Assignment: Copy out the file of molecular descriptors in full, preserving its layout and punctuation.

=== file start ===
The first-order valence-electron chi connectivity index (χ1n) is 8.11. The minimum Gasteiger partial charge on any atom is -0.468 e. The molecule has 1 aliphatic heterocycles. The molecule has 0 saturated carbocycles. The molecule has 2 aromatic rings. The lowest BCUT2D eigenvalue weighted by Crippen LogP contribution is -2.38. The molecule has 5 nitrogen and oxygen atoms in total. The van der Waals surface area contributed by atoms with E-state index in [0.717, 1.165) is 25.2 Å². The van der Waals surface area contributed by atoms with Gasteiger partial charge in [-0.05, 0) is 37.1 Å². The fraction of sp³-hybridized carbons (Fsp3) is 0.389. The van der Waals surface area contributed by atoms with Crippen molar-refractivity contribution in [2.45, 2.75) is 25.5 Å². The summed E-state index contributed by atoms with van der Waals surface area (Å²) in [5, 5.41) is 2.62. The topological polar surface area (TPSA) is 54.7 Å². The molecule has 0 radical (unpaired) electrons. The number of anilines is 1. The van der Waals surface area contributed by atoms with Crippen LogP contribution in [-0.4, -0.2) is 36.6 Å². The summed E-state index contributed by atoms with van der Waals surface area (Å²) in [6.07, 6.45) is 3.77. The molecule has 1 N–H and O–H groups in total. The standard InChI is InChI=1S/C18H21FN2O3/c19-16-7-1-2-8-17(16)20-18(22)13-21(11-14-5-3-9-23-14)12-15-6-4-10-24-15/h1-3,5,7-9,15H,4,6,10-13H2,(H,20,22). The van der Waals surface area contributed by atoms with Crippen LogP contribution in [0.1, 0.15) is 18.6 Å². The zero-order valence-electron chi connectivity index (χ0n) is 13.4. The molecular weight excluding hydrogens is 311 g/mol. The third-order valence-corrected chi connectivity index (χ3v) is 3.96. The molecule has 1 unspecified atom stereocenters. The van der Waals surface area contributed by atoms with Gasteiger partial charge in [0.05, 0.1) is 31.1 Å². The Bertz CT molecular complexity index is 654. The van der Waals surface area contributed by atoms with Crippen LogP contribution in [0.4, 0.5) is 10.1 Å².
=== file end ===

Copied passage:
The first-order valence-electron chi connectivity index (χ1n) is 8.11. The minimum Gasteiger partial charge on any atom is -0.468 e. The molecule has 1 aliphatic heterocycles. The molecule has 0 saturated carbocycles. The molecule has 2 aromatic rings. The lowest BCUT2D eigenvalue weighted by Crippen LogP contribution is -2.38. The molecule has 5 nitrogen and oxygen atoms in total. The van der Waals surface area contributed by atoms with E-state index in [0.717, 1.165) is 25.2 Å². The van der Waals surface area contributed by atoms with Gasteiger partial charge in [-0.05, 0) is 37.1 Å². The fraction of sp³-hybridized carbons (Fsp3) is 0.389. The van der Waals surface area contributed by atoms with Crippen molar-refractivity contribution in [2.45, 2.75) is 25.5 Å². The summed E-state index contributed by atoms with van der Waals surface area (Å²) in [5, 5.41) is 2.62. The topological polar surface area (TPSA) is 54.7 Å². The molecule has 0 radical (unpaired) electrons. The number of anilines is 1. The van der Waals surface area contributed by atoms with Crippen LogP contribution in [-0.4, -0.2) is 36.6 Å². The summed E-state index contributed by atoms with van der Waals surface area (Å²) in [6.07, 6.45) is 3.77. The molecule has 1 N–H and O–H groups in total. The standard InChI is InChI=1S/C18H21FN2O3/c19-16-7-1-2-8-17(16)20-18(22)13-21(11-14-5-3-9-23-14)12-15-6-4-10-24-15/h1-3,5,7-9,15H,4,6,10-13H2,(H,20,22). The van der Waals surface area contributed by atoms with Crippen LogP contribution in [0.1, 0.15) is 18.6 Å². The zero-order valence-electron chi connectivity index (χ0n) is 13.4. The molecular weight excluding hydrogens is 311 g/mol. The third-order valence-corrected chi connectivity index (χ3v) is 3.96. The molecule has 1 unspecified atom stereocenters. The van der Waals surface area contributed by atoms with Gasteiger partial charge in [0.05, 0.1) is 31.1 Å². The Bertz CT molecular complexity index is 654. The van der Waals surface area contributed by atoms with Crippen LogP contribution in [0.4, 0.5) is 10.1 Å².